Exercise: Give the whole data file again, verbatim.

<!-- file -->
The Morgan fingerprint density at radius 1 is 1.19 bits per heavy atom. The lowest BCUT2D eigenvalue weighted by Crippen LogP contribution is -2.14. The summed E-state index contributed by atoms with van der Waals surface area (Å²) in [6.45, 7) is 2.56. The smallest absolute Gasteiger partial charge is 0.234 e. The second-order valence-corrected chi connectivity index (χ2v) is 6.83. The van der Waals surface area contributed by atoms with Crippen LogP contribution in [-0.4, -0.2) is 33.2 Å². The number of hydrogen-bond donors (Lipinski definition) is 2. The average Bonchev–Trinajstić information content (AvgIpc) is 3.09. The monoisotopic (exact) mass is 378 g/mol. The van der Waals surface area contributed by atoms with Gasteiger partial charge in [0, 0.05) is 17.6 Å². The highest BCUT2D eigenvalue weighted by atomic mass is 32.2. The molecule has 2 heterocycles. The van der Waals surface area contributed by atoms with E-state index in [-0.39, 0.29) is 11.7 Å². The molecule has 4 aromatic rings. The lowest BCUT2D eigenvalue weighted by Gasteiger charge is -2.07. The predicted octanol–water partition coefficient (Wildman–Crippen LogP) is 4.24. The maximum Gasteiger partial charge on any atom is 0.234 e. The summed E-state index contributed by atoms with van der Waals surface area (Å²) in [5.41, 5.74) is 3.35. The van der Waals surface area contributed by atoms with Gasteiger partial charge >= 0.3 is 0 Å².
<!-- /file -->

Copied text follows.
The Morgan fingerprint density at radius 1 is 1.19 bits per heavy atom. The lowest BCUT2D eigenvalue weighted by Crippen LogP contribution is -2.14. The summed E-state index contributed by atoms with van der Waals surface area (Å²) in [6.45, 7) is 2.56. The smallest absolute Gasteiger partial charge is 0.234 e. The second-order valence-corrected chi connectivity index (χ2v) is 6.83. The van der Waals surface area contributed by atoms with Crippen LogP contribution in [-0.4, -0.2) is 33.2 Å². The number of hydrogen-bond donors (Lipinski definition) is 2. The average Bonchev–Trinajstić information content (AvgIpc) is 3.09. The monoisotopic (exact) mass is 378 g/mol. The van der Waals surface area contributed by atoms with Gasteiger partial charge in [0, 0.05) is 17.6 Å². The highest BCUT2D eigenvalue weighted by atomic mass is 32.2. The molecule has 2 heterocycles. The van der Waals surface area contributed by atoms with E-state index in [-0.39, 0.29) is 11.7 Å². The molecule has 4 aromatic rings. The lowest BCUT2D eigenvalue weighted by Gasteiger charge is -2.07. The predicted octanol–water partition coefficient (Wildman–Crippen LogP) is 4.24. The maximum Gasteiger partial charge on any atom is 0.234 e. The summed E-state index contributed by atoms with van der Waals surface area (Å²) in [5.41, 5.74) is 3.35. The van der Waals surface area contributed by atoms with Gasteiger partial charge >= 0.3 is 0 Å².